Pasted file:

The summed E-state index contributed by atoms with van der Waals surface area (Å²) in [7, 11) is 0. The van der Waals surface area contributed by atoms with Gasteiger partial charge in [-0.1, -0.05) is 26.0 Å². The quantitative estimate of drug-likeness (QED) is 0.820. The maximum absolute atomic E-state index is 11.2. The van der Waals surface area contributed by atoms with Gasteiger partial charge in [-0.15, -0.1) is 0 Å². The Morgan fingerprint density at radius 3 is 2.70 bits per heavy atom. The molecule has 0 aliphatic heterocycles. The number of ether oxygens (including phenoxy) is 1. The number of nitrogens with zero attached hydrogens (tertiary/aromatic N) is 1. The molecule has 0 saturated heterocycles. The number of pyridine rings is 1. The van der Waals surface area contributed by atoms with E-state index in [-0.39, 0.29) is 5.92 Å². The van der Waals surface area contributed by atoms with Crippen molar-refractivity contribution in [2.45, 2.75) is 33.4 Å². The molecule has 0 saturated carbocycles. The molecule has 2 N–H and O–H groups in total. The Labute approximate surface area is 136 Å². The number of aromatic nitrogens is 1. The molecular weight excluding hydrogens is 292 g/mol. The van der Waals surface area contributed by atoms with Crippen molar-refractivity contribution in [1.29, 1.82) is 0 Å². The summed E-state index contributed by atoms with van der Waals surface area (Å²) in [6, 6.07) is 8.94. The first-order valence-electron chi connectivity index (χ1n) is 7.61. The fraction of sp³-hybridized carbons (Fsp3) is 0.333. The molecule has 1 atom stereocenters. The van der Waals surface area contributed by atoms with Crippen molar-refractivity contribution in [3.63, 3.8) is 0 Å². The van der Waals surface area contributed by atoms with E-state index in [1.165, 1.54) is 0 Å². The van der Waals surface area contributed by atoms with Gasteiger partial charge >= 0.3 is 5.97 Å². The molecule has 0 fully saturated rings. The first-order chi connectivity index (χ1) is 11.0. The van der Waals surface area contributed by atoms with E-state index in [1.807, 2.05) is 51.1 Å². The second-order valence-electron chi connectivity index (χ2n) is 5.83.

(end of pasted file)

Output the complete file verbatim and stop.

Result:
The summed E-state index contributed by atoms with van der Waals surface area (Å²) in [7, 11) is 0. The van der Waals surface area contributed by atoms with Gasteiger partial charge in [-0.1, -0.05) is 26.0 Å². The quantitative estimate of drug-likeness (QED) is 0.820. The maximum absolute atomic E-state index is 11.2. The van der Waals surface area contributed by atoms with Gasteiger partial charge in [-0.15, -0.1) is 0 Å². The Morgan fingerprint density at radius 3 is 2.70 bits per heavy atom. The molecule has 0 aliphatic heterocycles. The number of ether oxygens (including phenoxy) is 1. The number of nitrogens with zero attached hydrogens (tertiary/aromatic N) is 1. The molecule has 0 saturated heterocycles. The number of pyridine rings is 1. The van der Waals surface area contributed by atoms with E-state index in [-0.39, 0.29) is 5.92 Å². The van der Waals surface area contributed by atoms with Crippen molar-refractivity contribution in [2.45, 2.75) is 33.4 Å². The molecule has 0 saturated carbocycles. The molecule has 2 N–H and O–H groups in total. The Labute approximate surface area is 136 Å². The number of aromatic nitrogens is 1. The molecular weight excluding hydrogens is 292 g/mol. The van der Waals surface area contributed by atoms with Crippen molar-refractivity contribution in [1.29, 1.82) is 0 Å². The summed E-state index contributed by atoms with van der Waals surface area (Å²) in [6, 6.07) is 8.94. The first-order valence-electron chi connectivity index (χ1n) is 7.61. The fraction of sp³-hybridized carbons (Fsp3) is 0.333. The molecule has 1 atom stereocenters. The van der Waals surface area contributed by atoms with Crippen molar-refractivity contribution in [3.63, 3.8) is 0 Å². The van der Waals surface area contributed by atoms with E-state index in [1.165, 1.54) is 0 Å². The van der Waals surface area contributed by atoms with Gasteiger partial charge >= 0.3 is 5.97 Å². The molecule has 0 fully saturated rings. The first-order chi connectivity index (χ1) is 11.0. The van der Waals surface area contributed by atoms with E-state index in [1.807, 2.05) is 51.1 Å². The second-order valence-electron chi connectivity index (χ2n) is 5.83.